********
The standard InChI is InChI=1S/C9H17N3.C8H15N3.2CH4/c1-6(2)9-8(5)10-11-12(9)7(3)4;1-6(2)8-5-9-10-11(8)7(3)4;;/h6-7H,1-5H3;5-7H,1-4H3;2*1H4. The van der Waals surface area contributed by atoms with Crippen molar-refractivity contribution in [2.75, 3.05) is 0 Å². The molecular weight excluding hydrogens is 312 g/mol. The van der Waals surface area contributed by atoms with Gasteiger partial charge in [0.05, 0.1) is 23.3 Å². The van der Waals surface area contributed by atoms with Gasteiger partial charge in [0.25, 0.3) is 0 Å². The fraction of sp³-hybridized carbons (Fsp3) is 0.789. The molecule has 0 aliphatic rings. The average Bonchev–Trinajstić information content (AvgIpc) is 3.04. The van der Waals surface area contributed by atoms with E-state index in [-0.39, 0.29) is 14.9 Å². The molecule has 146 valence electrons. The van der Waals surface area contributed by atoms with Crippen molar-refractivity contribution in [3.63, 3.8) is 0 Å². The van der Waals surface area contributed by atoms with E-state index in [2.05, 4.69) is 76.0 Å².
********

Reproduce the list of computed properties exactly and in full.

The standard InChI is InChI=1S/C9H17N3.C8H15N3.2CH4/c1-6(2)9-8(5)10-11-12(9)7(3)4;1-6(2)8-5-9-10-11(8)7(3)4;;/h6-7H,1-5H3;5-7H,1-4H3;2*1H4. The van der Waals surface area contributed by atoms with Crippen molar-refractivity contribution in [2.75, 3.05) is 0 Å². The molecular weight excluding hydrogens is 312 g/mol. The van der Waals surface area contributed by atoms with Gasteiger partial charge in [0.05, 0.1) is 23.3 Å². The van der Waals surface area contributed by atoms with Gasteiger partial charge in [0.25, 0.3) is 0 Å². The fraction of sp³-hybridized carbons (Fsp3) is 0.789. The molecule has 0 aliphatic rings. The average Bonchev–Trinajstić information content (AvgIpc) is 3.04. The van der Waals surface area contributed by atoms with E-state index in [-0.39, 0.29) is 14.9 Å². The molecule has 146 valence electrons. The van der Waals surface area contributed by atoms with Crippen molar-refractivity contribution in [3.63, 3.8) is 0 Å². The van der Waals surface area contributed by atoms with E-state index in [2.05, 4.69) is 76.0 Å².